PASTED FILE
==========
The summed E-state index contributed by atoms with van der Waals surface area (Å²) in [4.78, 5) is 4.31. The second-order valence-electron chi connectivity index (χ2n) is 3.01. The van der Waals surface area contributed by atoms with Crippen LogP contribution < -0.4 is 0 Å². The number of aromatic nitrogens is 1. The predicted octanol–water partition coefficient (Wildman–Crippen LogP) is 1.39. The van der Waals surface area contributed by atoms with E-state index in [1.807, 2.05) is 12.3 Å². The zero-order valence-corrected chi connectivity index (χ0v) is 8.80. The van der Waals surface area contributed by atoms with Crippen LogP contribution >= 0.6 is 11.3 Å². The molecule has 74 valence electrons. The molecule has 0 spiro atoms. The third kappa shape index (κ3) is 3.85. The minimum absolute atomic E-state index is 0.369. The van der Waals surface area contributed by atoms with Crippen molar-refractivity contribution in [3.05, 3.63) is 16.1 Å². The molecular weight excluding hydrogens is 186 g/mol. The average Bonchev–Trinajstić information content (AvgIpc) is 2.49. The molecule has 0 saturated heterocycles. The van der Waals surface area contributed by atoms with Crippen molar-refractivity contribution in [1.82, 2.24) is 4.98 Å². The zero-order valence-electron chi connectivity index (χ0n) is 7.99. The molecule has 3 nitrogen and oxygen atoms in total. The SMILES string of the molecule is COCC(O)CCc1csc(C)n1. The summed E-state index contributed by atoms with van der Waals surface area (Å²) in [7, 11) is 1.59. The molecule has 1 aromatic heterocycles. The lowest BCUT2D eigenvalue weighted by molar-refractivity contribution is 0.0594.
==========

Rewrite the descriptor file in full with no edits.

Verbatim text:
The summed E-state index contributed by atoms with van der Waals surface area (Å²) in [4.78, 5) is 4.31. The second-order valence-electron chi connectivity index (χ2n) is 3.01. The van der Waals surface area contributed by atoms with Crippen LogP contribution < -0.4 is 0 Å². The number of aromatic nitrogens is 1. The predicted octanol–water partition coefficient (Wildman–Crippen LogP) is 1.39. The van der Waals surface area contributed by atoms with E-state index in [1.807, 2.05) is 12.3 Å². The zero-order valence-corrected chi connectivity index (χ0v) is 8.80. The van der Waals surface area contributed by atoms with Crippen LogP contribution >= 0.6 is 11.3 Å². The molecule has 74 valence electrons. The molecule has 0 spiro atoms. The third kappa shape index (κ3) is 3.85. The minimum absolute atomic E-state index is 0.369. The van der Waals surface area contributed by atoms with Crippen molar-refractivity contribution in [3.05, 3.63) is 16.1 Å². The molecular weight excluding hydrogens is 186 g/mol. The average Bonchev–Trinajstić information content (AvgIpc) is 2.49. The molecule has 0 saturated heterocycles. The van der Waals surface area contributed by atoms with Crippen molar-refractivity contribution in [1.82, 2.24) is 4.98 Å². The zero-order valence-electron chi connectivity index (χ0n) is 7.99. The molecule has 3 nitrogen and oxygen atoms in total. The SMILES string of the molecule is COCC(O)CCc1csc(C)n1. The summed E-state index contributed by atoms with van der Waals surface area (Å²) in [7, 11) is 1.59. The molecule has 1 aromatic heterocycles. The lowest BCUT2D eigenvalue weighted by molar-refractivity contribution is 0.0594.